Library continuing capital projects; Bookmobile ceremony is May 27; COVID rules changing; operating hours to expand
The Great Falls Public Library staff and board are transitioning out of their COVID-19 response and also continuing capital improvements.
The roof replacement project project is currently out to bid and due June 16.
Susie McIntyre, library director, told the board during their May 25 meeting that they’re hoping for bids around the estimated cost of $125,000.
During the April board meeting, McIntyre told the board that no asbestos was found in the roof.
The last time it was repaired/replaced was 1996, McIntyre said in a previous meeting.
The new Bookmobile was delivered April 29 and the library is hosting a ribbon cutting ceremony at 4 p.m. May 27, though it’s already operational in the community.
McIntyre thanked the city public works department for modifying the library’s garage for the new vehicle, fabricating a new ramp for access and selling the old vehicle in a public auction.
The new Bookmobile was hit by a deer on its way to Great Falls and staff are working with the vendor to have it repaired.
McIntyre is beginning a conversation with the Cascade County Commission regarding the county’s agreement with the Great Falls Public Library for services and funding, since it doesn’t appear to have been updated since 1979, McIntyre told the library board.
McIntyre said there’s a 2014 draft of the agreement that wasn’t signed and staff doesn’t know why.
The library board’s naming committee has begun meeting and plans to meet with local groups and hold community meetings through September to gather input on the proposal to rename the library for Alma Jacobs, the former director of the library, and then begin its report to the full library board by December.
Library staff have also adjusted their COVID policies based on the current case numbers in the community and recent law changes by the Montana Legislature.
Due to a state law change, the library stopped enforcing its mask policy last week, a week earlier than planned and during the May 25 meeting, McIntyre asked the board for feedback regarding the requirement for staff to wear masks.
Up until this week, the library was the last city department requiring staff to wear masks and since most employees are union members, it was causing issues, she said.
McIntyre said that after consulting the city’s human resources department, employees can’t be required to wear masks.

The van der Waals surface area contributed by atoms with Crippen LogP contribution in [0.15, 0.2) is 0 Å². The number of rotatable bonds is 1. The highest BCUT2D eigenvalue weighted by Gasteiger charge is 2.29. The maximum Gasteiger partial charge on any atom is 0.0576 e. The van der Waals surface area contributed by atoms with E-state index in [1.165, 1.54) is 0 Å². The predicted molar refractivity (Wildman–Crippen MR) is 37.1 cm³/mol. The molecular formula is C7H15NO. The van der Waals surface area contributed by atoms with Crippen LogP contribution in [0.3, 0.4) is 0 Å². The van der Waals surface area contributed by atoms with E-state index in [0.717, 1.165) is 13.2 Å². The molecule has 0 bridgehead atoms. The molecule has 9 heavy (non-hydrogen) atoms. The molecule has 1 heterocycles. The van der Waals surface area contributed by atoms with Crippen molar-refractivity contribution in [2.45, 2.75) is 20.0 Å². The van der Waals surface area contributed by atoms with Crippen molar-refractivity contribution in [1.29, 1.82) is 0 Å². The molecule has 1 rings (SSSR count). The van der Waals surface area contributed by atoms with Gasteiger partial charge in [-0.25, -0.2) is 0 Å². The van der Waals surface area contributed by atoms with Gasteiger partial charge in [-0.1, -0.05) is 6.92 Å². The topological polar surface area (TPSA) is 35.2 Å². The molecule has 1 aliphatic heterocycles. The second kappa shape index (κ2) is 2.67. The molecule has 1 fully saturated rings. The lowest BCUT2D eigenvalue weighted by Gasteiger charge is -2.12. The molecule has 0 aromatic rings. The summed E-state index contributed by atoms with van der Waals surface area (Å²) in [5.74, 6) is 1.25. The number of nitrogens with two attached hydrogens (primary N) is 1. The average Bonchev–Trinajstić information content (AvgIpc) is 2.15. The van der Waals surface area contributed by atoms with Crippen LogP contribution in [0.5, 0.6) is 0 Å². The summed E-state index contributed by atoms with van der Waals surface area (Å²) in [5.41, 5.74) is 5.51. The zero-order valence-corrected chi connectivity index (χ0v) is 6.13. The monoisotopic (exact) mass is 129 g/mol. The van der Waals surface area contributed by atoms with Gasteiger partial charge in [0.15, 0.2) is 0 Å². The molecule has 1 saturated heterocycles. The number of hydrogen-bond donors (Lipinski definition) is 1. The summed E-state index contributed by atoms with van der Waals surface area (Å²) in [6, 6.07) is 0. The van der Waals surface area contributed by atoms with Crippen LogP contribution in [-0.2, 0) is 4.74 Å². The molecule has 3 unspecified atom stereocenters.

She said that some staff have been vaccinated and some haven’t, but managers can’t ask about vaccination status.
City Commissioner Mary Moe, who serves as the city commission’s liaison to the library board, said that if HR is saying masks can’t be required, then “the case is closed. It doesn’t matter what we think.”
County Commissioner Don Ryan, the county’s representative, said that the Legislature had “basically tied our hands” on mask rules within the library.
McIntyre said that beginning this week masks will no longer be required for employees, but still recommended for both employees and patrons and the library will continue providing free masks to anyone who wants one.
Staff is also looking at expanding operating hours beginning June 28 to Mondays 12-6 p.m. and Tuesday through Saturday 10 a.m. to 6 p.m., bringing the library up to 46 operating hours per week, below the 50 hour threshold for state public library standards, McIntyre said.
Operations will go back to the 50-hour level when the library is open until 8 p.m. Tuesday through Thursday, beginning in mid- to late-July or early August, McIntyre said.
Whitney Olsen, library board chair, asked if the library had enough staffing to staff for 50-hours weekly.
McIntyre said no, the library is not adequately staffed so she and other managers will be working shifts at the circulation desk and will also prioritize operating hours over programming and other activities for the short-term.
She said that she’s requesting additional staff in the upcoming budget to handle the operating hours and run the Bookmobile more days a week.
The library receives nine mills annually under an agreement with the city and for many years the city funded the library above that required level, until budget strain in 2014 caused the city to reduce the additional subsidy.